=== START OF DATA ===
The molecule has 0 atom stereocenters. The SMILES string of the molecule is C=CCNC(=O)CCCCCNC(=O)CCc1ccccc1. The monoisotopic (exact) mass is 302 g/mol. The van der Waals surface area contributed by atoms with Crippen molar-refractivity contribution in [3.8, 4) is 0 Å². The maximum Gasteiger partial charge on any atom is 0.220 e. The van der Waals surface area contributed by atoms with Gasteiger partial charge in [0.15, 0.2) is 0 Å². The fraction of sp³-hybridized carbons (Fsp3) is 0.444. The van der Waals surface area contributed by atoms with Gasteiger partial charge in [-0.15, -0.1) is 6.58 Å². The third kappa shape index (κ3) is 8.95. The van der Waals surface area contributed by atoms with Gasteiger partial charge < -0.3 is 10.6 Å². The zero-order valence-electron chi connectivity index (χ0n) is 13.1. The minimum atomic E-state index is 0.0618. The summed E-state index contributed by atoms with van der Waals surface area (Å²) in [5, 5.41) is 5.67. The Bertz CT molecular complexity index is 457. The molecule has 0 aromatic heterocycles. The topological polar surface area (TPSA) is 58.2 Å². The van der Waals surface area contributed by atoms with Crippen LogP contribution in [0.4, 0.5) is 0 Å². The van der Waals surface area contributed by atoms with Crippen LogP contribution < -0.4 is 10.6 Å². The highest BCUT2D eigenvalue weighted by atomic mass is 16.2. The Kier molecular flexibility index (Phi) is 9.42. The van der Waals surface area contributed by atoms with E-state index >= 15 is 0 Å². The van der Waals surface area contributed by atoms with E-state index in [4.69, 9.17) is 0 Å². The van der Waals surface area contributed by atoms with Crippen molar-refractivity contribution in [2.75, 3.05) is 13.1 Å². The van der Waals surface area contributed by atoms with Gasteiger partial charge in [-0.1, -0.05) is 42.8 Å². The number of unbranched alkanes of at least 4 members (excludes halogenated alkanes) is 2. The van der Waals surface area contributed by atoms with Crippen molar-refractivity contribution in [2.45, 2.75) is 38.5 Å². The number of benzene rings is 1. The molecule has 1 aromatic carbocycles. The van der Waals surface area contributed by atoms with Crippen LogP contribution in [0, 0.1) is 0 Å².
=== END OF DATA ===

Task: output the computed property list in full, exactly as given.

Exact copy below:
The molecule has 0 atom stereocenters. The SMILES string of the molecule is C=CCNC(=O)CCCCCNC(=O)CCc1ccccc1. The monoisotopic (exact) mass is 302 g/mol. The van der Waals surface area contributed by atoms with Crippen molar-refractivity contribution in [3.8, 4) is 0 Å². The maximum Gasteiger partial charge on any atom is 0.220 e. The van der Waals surface area contributed by atoms with Gasteiger partial charge in [0.15, 0.2) is 0 Å². The fraction of sp³-hybridized carbons (Fsp3) is 0.444. The van der Waals surface area contributed by atoms with Gasteiger partial charge in [-0.15, -0.1) is 6.58 Å². The third kappa shape index (κ3) is 8.95. The van der Waals surface area contributed by atoms with Gasteiger partial charge < -0.3 is 10.6 Å². The zero-order valence-electron chi connectivity index (χ0n) is 13.1. The minimum atomic E-state index is 0.0618. The summed E-state index contributed by atoms with van der Waals surface area (Å²) in [5, 5.41) is 5.67. The Bertz CT molecular complexity index is 457. The molecule has 0 aromatic heterocycles. The topological polar surface area (TPSA) is 58.2 Å². The van der Waals surface area contributed by atoms with Crippen LogP contribution in [0.4, 0.5) is 0 Å². The van der Waals surface area contributed by atoms with Crippen LogP contribution < -0.4 is 10.6 Å². The highest BCUT2D eigenvalue weighted by atomic mass is 16.2. The Kier molecular flexibility index (Phi) is 9.42. The van der Waals surface area contributed by atoms with E-state index >= 15 is 0 Å². The van der Waals surface area contributed by atoms with E-state index in [4.69, 9.17) is 0 Å². The van der Waals surface area contributed by atoms with Crippen molar-refractivity contribution in [2.75, 3.05) is 13.1 Å². The van der Waals surface area contributed by atoms with Gasteiger partial charge in [-0.1, -0.05) is 42.8 Å². The number of unbranched alkanes of at least 4 members (excludes halogenated alkanes) is 2. The van der Waals surface area contributed by atoms with Crippen molar-refractivity contribution in [2.45, 2.75) is 38.5 Å². The number of benzene rings is 1. The molecule has 1 aromatic carbocycles. The van der Waals surface area contributed by atoms with Crippen LogP contribution in [0, 0.1) is 0 Å².